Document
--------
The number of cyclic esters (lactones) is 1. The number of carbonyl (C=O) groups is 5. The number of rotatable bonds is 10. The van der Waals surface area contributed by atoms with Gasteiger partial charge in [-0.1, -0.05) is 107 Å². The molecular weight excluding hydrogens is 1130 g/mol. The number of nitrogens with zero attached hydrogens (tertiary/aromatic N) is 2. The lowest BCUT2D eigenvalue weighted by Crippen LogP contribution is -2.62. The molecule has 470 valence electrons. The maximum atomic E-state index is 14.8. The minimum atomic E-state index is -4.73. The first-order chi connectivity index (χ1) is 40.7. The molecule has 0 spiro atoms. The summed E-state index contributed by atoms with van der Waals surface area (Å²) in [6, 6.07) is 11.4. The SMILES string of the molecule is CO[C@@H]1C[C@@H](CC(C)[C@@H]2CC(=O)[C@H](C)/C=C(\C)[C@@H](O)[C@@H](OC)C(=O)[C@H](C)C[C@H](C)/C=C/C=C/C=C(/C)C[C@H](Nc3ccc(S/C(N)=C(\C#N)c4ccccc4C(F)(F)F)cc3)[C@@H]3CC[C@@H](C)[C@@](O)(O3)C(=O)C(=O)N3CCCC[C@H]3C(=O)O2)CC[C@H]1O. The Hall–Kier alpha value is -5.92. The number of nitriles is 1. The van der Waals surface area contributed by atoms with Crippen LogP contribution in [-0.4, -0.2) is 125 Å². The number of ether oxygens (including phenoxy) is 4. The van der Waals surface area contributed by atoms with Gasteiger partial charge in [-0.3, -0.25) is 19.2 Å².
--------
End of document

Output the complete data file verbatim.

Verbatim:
The number of cyclic esters (lactones) is 1. The number of carbonyl (C=O) groups is 5. The number of rotatable bonds is 10. The van der Waals surface area contributed by atoms with Gasteiger partial charge in [-0.1, -0.05) is 107 Å². The molecular weight excluding hydrogens is 1130 g/mol. The number of nitrogens with zero attached hydrogens (tertiary/aromatic N) is 2. The lowest BCUT2D eigenvalue weighted by Crippen LogP contribution is -2.62. The molecule has 470 valence electrons. The maximum atomic E-state index is 14.8. The minimum atomic E-state index is -4.73. The first-order chi connectivity index (χ1) is 40.7. The molecule has 0 spiro atoms. The summed E-state index contributed by atoms with van der Waals surface area (Å²) in [6, 6.07) is 11.4. The SMILES string of the molecule is CO[C@@H]1C[C@@H](CC(C)[C@@H]2CC(=O)[C@H](C)/C=C(\C)[C@@H](O)[C@@H](OC)C(=O)[C@H](C)C[C@H](C)/C=C/C=C/C=C(/C)C[C@H](Nc3ccc(S/C(N)=C(\C#N)c4ccccc4C(F)(F)F)cc3)[C@@H]3CC[C@@H](C)[C@@](O)(O3)C(=O)C(=O)N3CCCC[C@H]3C(=O)O2)CC[C@H]1O. The Hall–Kier alpha value is -5.92. The number of nitriles is 1. The van der Waals surface area contributed by atoms with Crippen LogP contribution in [-0.4, -0.2) is 125 Å². The number of ether oxygens (including phenoxy) is 4. The van der Waals surface area contributed by atoms with Gasteiger partial charge in [-0.3, -0.25) is 19.2 Å².